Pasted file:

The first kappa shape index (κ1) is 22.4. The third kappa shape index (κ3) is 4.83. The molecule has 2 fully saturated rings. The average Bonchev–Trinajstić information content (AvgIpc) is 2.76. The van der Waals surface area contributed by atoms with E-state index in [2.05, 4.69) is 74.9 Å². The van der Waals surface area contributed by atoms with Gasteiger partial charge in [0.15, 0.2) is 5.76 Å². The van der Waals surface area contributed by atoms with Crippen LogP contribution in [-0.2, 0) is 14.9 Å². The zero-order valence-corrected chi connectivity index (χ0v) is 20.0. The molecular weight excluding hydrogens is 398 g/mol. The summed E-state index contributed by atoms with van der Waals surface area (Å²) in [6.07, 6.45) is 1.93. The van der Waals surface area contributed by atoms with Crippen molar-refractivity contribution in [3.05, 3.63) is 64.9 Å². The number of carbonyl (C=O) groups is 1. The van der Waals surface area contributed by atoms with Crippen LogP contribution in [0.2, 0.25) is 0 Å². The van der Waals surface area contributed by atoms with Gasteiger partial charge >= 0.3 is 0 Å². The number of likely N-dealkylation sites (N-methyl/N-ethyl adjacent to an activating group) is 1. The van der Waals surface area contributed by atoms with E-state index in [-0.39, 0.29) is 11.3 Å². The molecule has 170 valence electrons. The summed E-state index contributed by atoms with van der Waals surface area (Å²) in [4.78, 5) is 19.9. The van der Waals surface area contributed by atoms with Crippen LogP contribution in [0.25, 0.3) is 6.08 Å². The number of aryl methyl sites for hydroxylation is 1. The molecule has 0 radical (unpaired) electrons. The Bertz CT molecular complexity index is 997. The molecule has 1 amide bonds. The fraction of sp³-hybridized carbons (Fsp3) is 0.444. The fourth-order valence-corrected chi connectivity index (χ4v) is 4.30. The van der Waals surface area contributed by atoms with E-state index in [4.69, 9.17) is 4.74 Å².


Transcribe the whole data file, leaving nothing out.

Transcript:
The first kappa shape index (κ1) is 22.4. The third kappa shape index (κ3) is 4.83. The molecule has 2 fully saturated rings. The average Bonchev–Trinajstić information content (AvgIpc) is 2.76. The van der Waals surface area contributed by atoms with E-state index in [2.05, 4.69) is 74.9 Å². The van der Waals surface area contributed by atoms with Gasteiger partial charge in [0.15, 0.2) is 5.76 Å². The van der Waals surface area contributed by atoms with Crippen LogP contribution in [-0.2, 0) is 14.9 Å². The zero-order valence-corrected chi connectivity index (χ0v) is 20.0. The molecular weight excluding hydrogens is 398 g/mol. The summed E-state index contributed by atoms with van der Waals surface area (Å²) in [6.07, 6.45) is 1.93. The van der Waals surface area contributed by atoms with Crippen molar-refractivity contribution in [3.05, 3.63) is 64.9 Å². The number of carbonyl (C=O) groups is 1. The van der Waals surface area contributed by atoms with Crippen LogP contribution in [0.2, 0.25) is 0 Å². The van der Waals surface area contributed by atoms with Gasteiger partial charge >= 0.3 is 0 Å². The number of likely N-dealkylation sites (N-methyl/N-ethyl adjacent to an activating group) is 1. The van der Waals surface area contributed by atoms with E-state index in [-0.39, 0.29) is 11.3 Å². The molecule has 170 valence electrons. The summed E-state index contributed by atoms with van der Waals surface area (Å²) in [4.78, 5) is 19.9. The van der Waals surface area contributed by atoms with Crippen LogP contribution in [0.25, 0.3) is 6.08 Å². The number of aryl methyl sites for hydroxylation is 1. The molecule has 0 radical (unpaired) electrons. The Bertz CT molecular complexity index is 997. The molecule has 1 amide bonds. The fraction of sp³-hybridized carbons (Fsp3) is 0.444. The fourth-order valence-corrected chi connectivity index (χ4v) is 4.30. The van der Waals surface area contributed by atoms with E-state index in [4.69, 9.17) is 4.74 Å².